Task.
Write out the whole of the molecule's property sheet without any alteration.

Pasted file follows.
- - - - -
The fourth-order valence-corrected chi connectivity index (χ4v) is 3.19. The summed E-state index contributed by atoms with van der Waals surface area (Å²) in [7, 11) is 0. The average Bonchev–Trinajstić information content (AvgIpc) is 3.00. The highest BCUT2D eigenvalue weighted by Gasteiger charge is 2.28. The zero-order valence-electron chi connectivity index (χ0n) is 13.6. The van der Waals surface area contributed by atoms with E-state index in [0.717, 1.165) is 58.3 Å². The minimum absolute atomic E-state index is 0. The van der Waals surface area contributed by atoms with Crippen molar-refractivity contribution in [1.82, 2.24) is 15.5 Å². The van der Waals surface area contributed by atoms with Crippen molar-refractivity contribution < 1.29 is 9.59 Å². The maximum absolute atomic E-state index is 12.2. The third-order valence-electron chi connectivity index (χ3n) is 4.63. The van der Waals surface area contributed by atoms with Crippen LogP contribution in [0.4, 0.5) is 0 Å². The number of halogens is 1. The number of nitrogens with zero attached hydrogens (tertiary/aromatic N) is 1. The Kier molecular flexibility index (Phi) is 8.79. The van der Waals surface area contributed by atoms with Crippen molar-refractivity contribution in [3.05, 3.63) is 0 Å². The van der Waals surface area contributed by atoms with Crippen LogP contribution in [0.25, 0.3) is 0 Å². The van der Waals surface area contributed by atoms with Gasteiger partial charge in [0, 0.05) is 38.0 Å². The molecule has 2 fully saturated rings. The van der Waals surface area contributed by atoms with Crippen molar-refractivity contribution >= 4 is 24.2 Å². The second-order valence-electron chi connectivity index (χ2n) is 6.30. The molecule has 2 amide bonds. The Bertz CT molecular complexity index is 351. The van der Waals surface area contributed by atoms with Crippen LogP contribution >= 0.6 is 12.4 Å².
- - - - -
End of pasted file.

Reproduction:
The fourth-order valence-corrected chi connectivity index (χ4v) is 3.19. The summed E-state index contributed by atoms with van der Waals surface area (Å²) in [7, 11) is 0. The average Bonchev–Trinajstić information content (AvgIpc) is 3.00. The highest BCUT2D eigenvalue weighted by Gasteiger charge is 2.28. The zero-order valence-electron chi connectivity index (χ0n) is 13.6. The van der Waals surface area contributed by atoms with E-state index in [0.717, 1.165) is 58.3 Å². The minimum absolute atomic E-state index is 0. The van der Waals surface area contributed by atoms with Crippen molar-refractivity contribution in [1.82, 2.24) is 15.5 Å². The van der Waals surface area contributed by atoms with Crippen molar-refractivity contribution < 1.29 is 9.59 Å². The maximum absolute atomic E-state index is 12.2. The third-order valence-electron chi connectivity index (χ3n) is 4.63. The van der Waals surface area contributed by atoms with Crippen LogP contribution in [0.4, 0.5) is 0 Å². The number of halogens is 1. The number of nitrogens with zero attached hydrogens (tertiary/aromatic N) is 1. The Kier molecular flexibility index (Phi) is 8.79. The van der Waals surface area contributed by atoms with Crippen molar-refractivity contribution in [3.05, 3.63) is 0 Å². The van der Waals surface area contributed by atoms with Crippen LogP contribution in [0.25, 0.3) is 0 Å². The van der Waals surface area contributed by atoms with Gasteiger partial charge in [0, 0.05) is 38.0 Å². The molecule has 2 fully saturated rings. The van der Waals surface area contributed by atoms with Crippen molar-refractivity contribution >= 4 is 24.2 Å². The second-order valence-electron chi connectivity index (χ2n) is 6.30. The molecule has 2 amide bonds. The Bertz CT molecular complexity index is 351. The van der Waals surface area contributed by atoms with Crippen LogP contribution >= 0.6 is 12.4 Å².